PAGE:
What I Wish I’d Known In My First Semester As a Kelley StudentUdi Lal
I took this last winter break, my first as a Kelley student, to reflect on my experiences from the past few months. My first semester at IU was a roller coaster. Like every other freshman, I had my ups-and-downs. The people I have met are extraordinary individuals, the classes I have taken have been inspiring, and the food has been, well, let’s not talk about the food. Kelley has been one of the best things to have happened to me as a young adult, and I can guarantee that it will be the same for you. Yet, while my experience has been incredible, there are some things I wish I’d been told before I applied. In this article, I will list out five things that I wish I’d known before my first semester came to a close, and I sincerely hope that it can help you have an even better first-year experience as you join us in this four-year journey at IU.
1. Accounting Should Be Taken In Your First Semester
The one thing I would have changed in my first semester at IU would have been to take BUS-A100 in my first semester. Kelley allows you to take Financial Accounting/Managerial Accounting in either your freshman or sophomore year, but both require A100 as a prerequisite. By knocking out Basic Accounting in your first semester, it gives you the chance to get one more I-Core requirement out of the way.
2. Finite Mathematics
Someone once told me that college is like looking both ways before you cross the street, only to get hit by a plane. Well, Finite is that plane. If you take this class at IU, there will be blood, there will be sweat, and there will be enough tears to end the Californian drought for the next decade. Trust me, I have seen it firsthand.
Not only are they a great way to make you a more well-rounded professional, but they also offer you the chance to interact with a lot of like-minded people. There is an organization for everyone out here at IU, and if you make the effort to take part in one of them you will create lifelong friendships while pursuing something you are passionate about at the same time.
4. Hodge Is As Open As iHOP
Wells Library is a safe haven for studious college students. It provides a peaceful, relatively open environment for students to grind out a few hours of work. All of this is true - unless you’re studying for a test in a class that is an I-Core prerequisite. Before A100, K201, Finite, and Calculus exams, Wells is more packed than your local Walmart on Black Friday.
So when I conveniently found out at the end of the semester that almost every room in Hodge Hall is accessible by admitted Kelley students, it was a bittersweet moment. Yes, you heard me, almost every room in Hodge Hall is available to admitted Kelley students. Do you feel like studying in an empty room with no distractions? Hodge Hall late at night. Do you feel like wandering around aimlessly with nobody around? Hodge Hall late at night. Do you want to lecture your little group of people on rainbows and unicorns without being judged? Hodge Hall late at night. It is one of the most serene environments for a person.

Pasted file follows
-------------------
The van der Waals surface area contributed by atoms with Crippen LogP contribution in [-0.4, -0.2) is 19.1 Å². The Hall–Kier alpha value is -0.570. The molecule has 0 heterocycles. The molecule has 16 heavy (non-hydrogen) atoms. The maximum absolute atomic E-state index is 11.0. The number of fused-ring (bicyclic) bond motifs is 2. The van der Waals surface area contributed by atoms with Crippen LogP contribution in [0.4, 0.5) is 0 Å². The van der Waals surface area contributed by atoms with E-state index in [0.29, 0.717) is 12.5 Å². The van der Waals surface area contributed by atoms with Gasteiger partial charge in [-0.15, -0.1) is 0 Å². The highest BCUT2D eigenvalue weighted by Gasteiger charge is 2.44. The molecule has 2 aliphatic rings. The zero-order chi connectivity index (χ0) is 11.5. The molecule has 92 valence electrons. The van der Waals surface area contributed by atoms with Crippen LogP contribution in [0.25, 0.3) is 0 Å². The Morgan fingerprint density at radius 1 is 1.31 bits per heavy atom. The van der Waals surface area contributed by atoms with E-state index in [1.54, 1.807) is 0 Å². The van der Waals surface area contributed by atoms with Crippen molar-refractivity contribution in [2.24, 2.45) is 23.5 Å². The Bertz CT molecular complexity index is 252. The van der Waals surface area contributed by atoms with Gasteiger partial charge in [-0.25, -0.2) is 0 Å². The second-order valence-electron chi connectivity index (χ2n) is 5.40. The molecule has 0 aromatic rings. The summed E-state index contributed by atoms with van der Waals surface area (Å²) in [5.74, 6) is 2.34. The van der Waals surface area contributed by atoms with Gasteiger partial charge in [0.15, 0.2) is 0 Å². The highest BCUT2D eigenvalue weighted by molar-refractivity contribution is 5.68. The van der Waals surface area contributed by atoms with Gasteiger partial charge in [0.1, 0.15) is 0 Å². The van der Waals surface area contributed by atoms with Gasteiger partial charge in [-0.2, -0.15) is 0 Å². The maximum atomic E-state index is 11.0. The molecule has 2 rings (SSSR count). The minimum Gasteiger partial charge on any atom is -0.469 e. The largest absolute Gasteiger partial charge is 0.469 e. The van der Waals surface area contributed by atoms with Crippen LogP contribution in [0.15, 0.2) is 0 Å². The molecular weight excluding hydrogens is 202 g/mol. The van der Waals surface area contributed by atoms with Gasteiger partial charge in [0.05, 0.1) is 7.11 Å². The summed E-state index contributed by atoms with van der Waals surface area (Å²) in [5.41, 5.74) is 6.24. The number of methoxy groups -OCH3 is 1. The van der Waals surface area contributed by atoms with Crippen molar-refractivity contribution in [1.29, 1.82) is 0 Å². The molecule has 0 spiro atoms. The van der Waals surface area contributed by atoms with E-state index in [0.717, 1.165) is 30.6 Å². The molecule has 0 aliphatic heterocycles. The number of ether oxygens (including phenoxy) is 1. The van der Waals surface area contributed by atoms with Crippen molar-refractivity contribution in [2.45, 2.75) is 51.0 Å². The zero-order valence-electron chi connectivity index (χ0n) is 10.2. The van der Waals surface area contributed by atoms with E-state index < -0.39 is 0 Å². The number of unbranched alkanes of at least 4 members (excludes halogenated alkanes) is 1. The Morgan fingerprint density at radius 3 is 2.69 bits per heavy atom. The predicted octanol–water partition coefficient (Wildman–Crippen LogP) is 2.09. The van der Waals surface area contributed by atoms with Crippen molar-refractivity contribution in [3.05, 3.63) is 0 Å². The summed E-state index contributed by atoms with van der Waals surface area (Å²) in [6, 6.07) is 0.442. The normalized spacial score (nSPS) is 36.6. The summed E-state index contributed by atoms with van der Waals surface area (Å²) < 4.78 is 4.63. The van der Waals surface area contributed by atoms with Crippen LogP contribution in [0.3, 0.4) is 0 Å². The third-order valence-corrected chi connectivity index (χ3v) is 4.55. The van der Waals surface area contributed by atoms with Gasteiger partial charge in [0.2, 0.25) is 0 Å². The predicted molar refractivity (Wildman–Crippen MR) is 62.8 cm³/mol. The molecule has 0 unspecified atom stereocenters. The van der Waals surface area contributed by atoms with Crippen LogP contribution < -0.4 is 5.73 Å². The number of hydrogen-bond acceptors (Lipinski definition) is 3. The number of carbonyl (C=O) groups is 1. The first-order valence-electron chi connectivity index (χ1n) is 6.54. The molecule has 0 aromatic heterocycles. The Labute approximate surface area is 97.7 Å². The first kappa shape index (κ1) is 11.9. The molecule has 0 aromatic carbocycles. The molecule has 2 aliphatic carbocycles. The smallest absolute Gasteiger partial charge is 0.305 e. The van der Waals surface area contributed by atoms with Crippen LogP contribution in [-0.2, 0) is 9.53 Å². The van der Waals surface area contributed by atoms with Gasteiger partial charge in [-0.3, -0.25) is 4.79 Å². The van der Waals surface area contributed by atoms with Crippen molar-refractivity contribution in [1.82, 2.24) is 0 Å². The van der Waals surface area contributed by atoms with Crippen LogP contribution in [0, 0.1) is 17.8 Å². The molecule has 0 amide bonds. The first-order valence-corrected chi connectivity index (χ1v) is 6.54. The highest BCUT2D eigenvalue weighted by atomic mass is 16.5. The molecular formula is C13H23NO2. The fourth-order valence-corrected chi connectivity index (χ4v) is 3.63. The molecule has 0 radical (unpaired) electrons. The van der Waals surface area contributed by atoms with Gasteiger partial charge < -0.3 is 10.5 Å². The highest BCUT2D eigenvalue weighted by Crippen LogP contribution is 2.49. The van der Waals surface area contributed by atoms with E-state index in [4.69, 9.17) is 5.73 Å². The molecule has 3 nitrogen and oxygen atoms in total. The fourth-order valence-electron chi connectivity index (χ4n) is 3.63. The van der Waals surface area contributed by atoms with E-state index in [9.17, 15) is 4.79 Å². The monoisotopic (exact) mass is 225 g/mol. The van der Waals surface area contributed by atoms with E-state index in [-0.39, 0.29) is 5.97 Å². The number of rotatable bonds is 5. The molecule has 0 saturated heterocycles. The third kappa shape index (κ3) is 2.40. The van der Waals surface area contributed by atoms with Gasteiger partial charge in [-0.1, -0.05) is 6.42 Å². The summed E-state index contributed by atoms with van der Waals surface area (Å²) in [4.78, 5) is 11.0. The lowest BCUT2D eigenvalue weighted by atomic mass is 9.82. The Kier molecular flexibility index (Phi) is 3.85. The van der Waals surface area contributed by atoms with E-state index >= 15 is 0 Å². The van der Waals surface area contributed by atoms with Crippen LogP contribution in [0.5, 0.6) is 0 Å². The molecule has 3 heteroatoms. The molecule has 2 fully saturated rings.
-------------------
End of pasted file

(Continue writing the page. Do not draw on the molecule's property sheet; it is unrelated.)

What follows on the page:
5. Step Out of Your Comfort Zone And Meet People Outside the Business School
A lot has been said about the ‘Kelley Bubble,’ a phenomenon where Kelley students interact with other Kelley students, and only other Kelley students. The truth is that a lot of Kelley students, especially those in the KLLC, will end up interacting purely with other business students. However, this doesn’t have to be the case.
In my few months here at IU, some of the best friends I have made come from places outside of the business school. I have gotten to know education majors, pre-med majors, social work majors, music majors, and more. Interacting with people pursuing different passions offers you a far broader perspective of the world and pushes you to think differently. If you lose yourself in the bubble, you will lose the chance to be inspired by thousands of people here at IU. If you take this chance to step out of your comfort zone, you will be amazed, you will be inspired, and most importantly, you will grow.
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